Christina Hoff Sommers and Christine Rosen have coauthored today's must-read: "How Carly Fiorina Is Redefining Feminism."  The subhead of the Politico article sums up an important aspect of Fiorina's new brand of feminism: "Step One: Less Whining."

Unlike Hillary Clinton, Fiorina doesn't play the gender card. She furthermore spurns gender pandering. When asked during the last debate which woman she would put on the ten-dollar bill, Fiorina politely refused to play along. "It's a gesture," she said.  

But the receptionist turned CEO certainly knows a thing or two about the challenges women face:

Fiorina is not blind to the challenges women still face, but she comes to them with an understanding of the history of women’s progress as a bipartisan movement of expanding opportunity and often mentions solutions that are not ideologically driven. Doing so challenges traditional feminist shibboleths.

For example, feminist writer Amanda Marcotte speaks for many in the movement when she declares, “Opponents of legal abortion can’t be feminists.” But women as a group are actually ambivalent about abortion. According to a recent Quinnipiac University poll, only 24 percent believe it should be legal in all circumstances. Thirty-one percent believe it should be legal in most cases, and 40 percent say rarely or never.

Even if you are pro-choice (which we both are) it is both un-sisterly and impractical to organize a “women’s” movement that excludes and often demonizes close to half or more of the adult female population.

And then there’s Fiorina’s idea that true gender equity is signaled more by equal opportunity than by statistically equal outcomes. One feminist writer in Salon recently called her “delusional” for daring to suggest (in good equity-feminist fashion) that the best thing for women is a meritocracy that rewards workers’ performance regardless of sex and doesn’t promote aggressive government intervention in the economy. “She isn’t promoting a redefinition of feminism,” the writer argued. “Fiorina is just peddling the same old right wing bullshit and calling it by a different name.”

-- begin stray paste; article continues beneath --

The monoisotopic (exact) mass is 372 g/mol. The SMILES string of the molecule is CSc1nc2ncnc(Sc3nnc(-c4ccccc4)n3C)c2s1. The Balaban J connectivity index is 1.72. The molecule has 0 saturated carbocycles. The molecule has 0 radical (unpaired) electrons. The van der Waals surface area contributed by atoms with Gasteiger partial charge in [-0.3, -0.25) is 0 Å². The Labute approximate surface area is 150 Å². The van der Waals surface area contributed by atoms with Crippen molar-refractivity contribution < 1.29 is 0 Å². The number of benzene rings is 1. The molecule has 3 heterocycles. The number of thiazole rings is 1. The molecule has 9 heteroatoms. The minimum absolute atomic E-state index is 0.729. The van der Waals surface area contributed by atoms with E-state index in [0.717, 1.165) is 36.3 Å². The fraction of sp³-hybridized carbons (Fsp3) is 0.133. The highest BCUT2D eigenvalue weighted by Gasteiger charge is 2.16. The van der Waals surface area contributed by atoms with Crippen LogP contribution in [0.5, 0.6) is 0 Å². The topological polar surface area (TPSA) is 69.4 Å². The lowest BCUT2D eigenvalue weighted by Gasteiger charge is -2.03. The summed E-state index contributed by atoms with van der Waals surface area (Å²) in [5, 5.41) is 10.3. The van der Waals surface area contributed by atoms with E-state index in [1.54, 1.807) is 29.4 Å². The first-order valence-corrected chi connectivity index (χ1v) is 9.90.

Perhaps Fiorina’s feelings about meritocracy have something to do with her experience as a former female CEO and the only female Republican presidential candidate in the race. She has faced without complaint much stricter scrutiny of her abilities as a candidate than have her male peers. Donald Trump tosses off glib remarks about how he would “get along very well with Vladimir Putin” and people chuckle; Fiorina demonstrates an understanding and strong point of view about America’s complicated defense interests and foreign policy and critics claim she merely did a “weekend study of some Middle Eastern names.”

Hoff Sommers and Rosen conclude:

If Fiorina’s postfeminist path to the White House continues to gain adherents, and her invocation of the values of equity feminism continues to resonate among voters, the Democrats’ “War on Women” meme collapses, as does the sanctimony and singularity of Hillary’s invocation that she is making history.

But Republicans should be thrilled, because Fiorina gives them something they haven’t had in recent memory: a candidate who isn’t clueless, tongue-tied, or just plain embarrassing when the subject of women comes up.